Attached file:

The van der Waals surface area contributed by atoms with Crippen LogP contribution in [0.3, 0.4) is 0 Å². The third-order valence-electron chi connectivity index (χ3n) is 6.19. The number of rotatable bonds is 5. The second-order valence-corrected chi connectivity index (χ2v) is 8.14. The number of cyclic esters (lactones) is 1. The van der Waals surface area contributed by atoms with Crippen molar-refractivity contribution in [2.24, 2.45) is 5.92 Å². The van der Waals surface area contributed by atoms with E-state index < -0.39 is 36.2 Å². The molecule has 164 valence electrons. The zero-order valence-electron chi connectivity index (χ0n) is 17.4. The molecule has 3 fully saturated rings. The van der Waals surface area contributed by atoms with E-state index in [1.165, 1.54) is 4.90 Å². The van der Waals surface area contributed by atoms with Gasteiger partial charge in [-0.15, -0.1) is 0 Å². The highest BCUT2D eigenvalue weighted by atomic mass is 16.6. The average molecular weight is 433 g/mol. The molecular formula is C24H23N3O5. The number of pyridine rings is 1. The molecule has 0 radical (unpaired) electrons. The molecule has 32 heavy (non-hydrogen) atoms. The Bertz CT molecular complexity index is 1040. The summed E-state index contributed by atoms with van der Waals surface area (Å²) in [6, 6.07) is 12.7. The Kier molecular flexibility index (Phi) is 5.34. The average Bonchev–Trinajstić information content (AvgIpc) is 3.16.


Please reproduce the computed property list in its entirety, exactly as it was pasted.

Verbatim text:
The van der Waals surface area contributed by atoms with Crippen LogP contribution in [0.3, 0.4) is 0 Å². The third-order valence-electron chi connectivity index (χ3n) is 6.19. The number of rotatable bonds is 5. The second-order valence-corrected chi connectivity index (χ2v) is 8.14. The number of cyclic esters (lactones) is 1. The van der Waals surface area contributed by atoms with Crippen molar-refractivity contribution in [2.24, 2.45) is 5.92 Å². The van der Waals surface area contributed by atoms with E-state index < -0.39 is 36.2 Å². The molecule has 164 valence electrons. The zero-order valence-electron chi connectivity index (χ0n) is 17.4. The molecule has 3 fully saturated rings. The van der Waals surface area contributed by atoms with E-state index in [1.165, 1.54) is 4.90 Å². The van der Waals surface area contributed by atoms with Gasteiger partial charge in [-0.15, -0.1) is 0 Å². The highest BCUT2D eigenvalue weighted by atomic mass is 16.6. The average molecular weight is 433 g/mol. The molecular formula is C24H23N3O5. The number of pyridine rings is 1. The molecule has 0 radical (unpaired) electrons. The molecule has 32 heavy (non-hydrogen) atoms. The Bertz CT molecular complexity index is 1040. The summed E-state index contributed by atoms with van der Waals surface area (Å²) in [6, 6.07) is 12.7. The Kier molecular flexibility index (Phi) is 5.34. The average Bonchev–Trinajstić information content (AvgIpc) is 3.16.